Melbourne, 5 April 2018: Friends of the Earth Netherlands takes the first step in legal action against Shell to stop the destruction of the climate. This ground-breaking case, if successful, would significantly limit Shell’s investments in oil and gas globally by requiring them to comply with global climate targets.
Donald Pols, director of Friends of the Earth Netherlands said ‘Shell is among the ten biggest climate polluters worldwide. It has known for over 30 years that it is causing dangerous climate change, but continues to extract oil and gas and invests billions in the search and development of new fossil fuels.’
The case is unique because it is the first climate lawsuit demanding that a fossil fuel company acts on climate change, rather than seeking compensation.
Shell’s oil and gas reserves in Australia contain some 1,000,000,000ton of CO2.
“The age of fossil fuel companies acting with impunity is over. This court case could substantially impact on Shell’s operations in Australia by requiring them to limit carbon emissions from their polluting business, leading to stranded assets.” said Sam Cossar from Friends of the Earth Australia.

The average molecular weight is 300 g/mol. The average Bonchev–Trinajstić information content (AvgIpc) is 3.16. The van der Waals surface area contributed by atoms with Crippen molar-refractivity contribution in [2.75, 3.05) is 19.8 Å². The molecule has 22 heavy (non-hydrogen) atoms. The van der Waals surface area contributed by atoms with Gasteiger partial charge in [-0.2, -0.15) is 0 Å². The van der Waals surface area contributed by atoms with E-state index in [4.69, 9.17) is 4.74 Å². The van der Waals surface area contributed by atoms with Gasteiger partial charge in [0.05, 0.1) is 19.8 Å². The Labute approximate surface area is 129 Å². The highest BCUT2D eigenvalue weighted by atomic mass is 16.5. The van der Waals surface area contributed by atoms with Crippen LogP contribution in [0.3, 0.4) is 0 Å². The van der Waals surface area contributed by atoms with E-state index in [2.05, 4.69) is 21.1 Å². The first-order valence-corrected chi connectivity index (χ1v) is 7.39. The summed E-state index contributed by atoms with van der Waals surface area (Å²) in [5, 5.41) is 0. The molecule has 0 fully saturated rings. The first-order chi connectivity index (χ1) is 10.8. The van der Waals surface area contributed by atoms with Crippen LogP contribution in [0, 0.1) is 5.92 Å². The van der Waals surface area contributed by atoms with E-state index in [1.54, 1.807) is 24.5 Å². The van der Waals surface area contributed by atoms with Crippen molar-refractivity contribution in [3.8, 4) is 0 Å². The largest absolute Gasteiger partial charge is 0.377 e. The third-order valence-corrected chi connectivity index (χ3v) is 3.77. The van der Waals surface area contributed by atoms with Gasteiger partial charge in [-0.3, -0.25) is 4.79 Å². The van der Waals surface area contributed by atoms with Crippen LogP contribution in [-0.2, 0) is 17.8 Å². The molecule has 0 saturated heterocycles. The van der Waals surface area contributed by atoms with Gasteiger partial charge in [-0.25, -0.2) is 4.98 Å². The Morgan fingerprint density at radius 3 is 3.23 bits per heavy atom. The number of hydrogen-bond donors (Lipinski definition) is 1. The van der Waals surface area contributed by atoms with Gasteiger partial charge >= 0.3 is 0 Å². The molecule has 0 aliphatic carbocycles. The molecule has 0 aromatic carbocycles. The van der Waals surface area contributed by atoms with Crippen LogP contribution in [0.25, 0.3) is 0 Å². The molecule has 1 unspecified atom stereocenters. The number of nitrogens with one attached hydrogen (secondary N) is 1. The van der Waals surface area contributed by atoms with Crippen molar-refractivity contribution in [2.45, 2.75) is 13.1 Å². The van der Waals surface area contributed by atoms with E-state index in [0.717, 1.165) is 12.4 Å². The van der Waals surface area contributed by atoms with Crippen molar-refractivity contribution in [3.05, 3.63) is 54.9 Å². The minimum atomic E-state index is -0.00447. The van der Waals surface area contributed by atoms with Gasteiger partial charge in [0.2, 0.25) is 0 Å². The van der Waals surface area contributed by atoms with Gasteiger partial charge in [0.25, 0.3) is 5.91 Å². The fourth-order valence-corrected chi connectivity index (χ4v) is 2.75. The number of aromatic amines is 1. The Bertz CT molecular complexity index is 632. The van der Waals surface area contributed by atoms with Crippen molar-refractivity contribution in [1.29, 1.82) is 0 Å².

The case is supported by Friends of the Earth International, which campaigns for climate justice for people across the world impacted by dirty energy and climate change. Friends of the Earth International has 75 member groups globally, many of them working to stop Shell extracting fossil fuels in their country.
Karin Nansen, chair of Friends of the Earth International commented,‘This case matters for people everywhere. Shell is doing enormous damage worldwide – climate change and dirty energy have devastating impacts around the world, but especially in the global South. With this lawsuit we have a chance to hold Shell to account.’
Nansen added ‘If we win this case, it has major consequences for other fossil companies, and opens the door for further legal action against other climate polluters. Friends of the Earth International wants to see binding rules for corporations like Shell who so often regard themselves as being above the law, including when it comes to climate goals.’
Friends of the Earth Netherlands’ case is part of a growing global movement to hold companies to account for their contribution to dangerous climate change. In January, the city of New York went to court to claim compensation from the five largest oil companies, including Shell, for the consequences of climate change. The cities of San Francisco and Oakland as well as several counties in California are doing the same. A Peruvian farmer is suing the German energy company RWE for its contribution to glaciers melting above his village caused by climate change.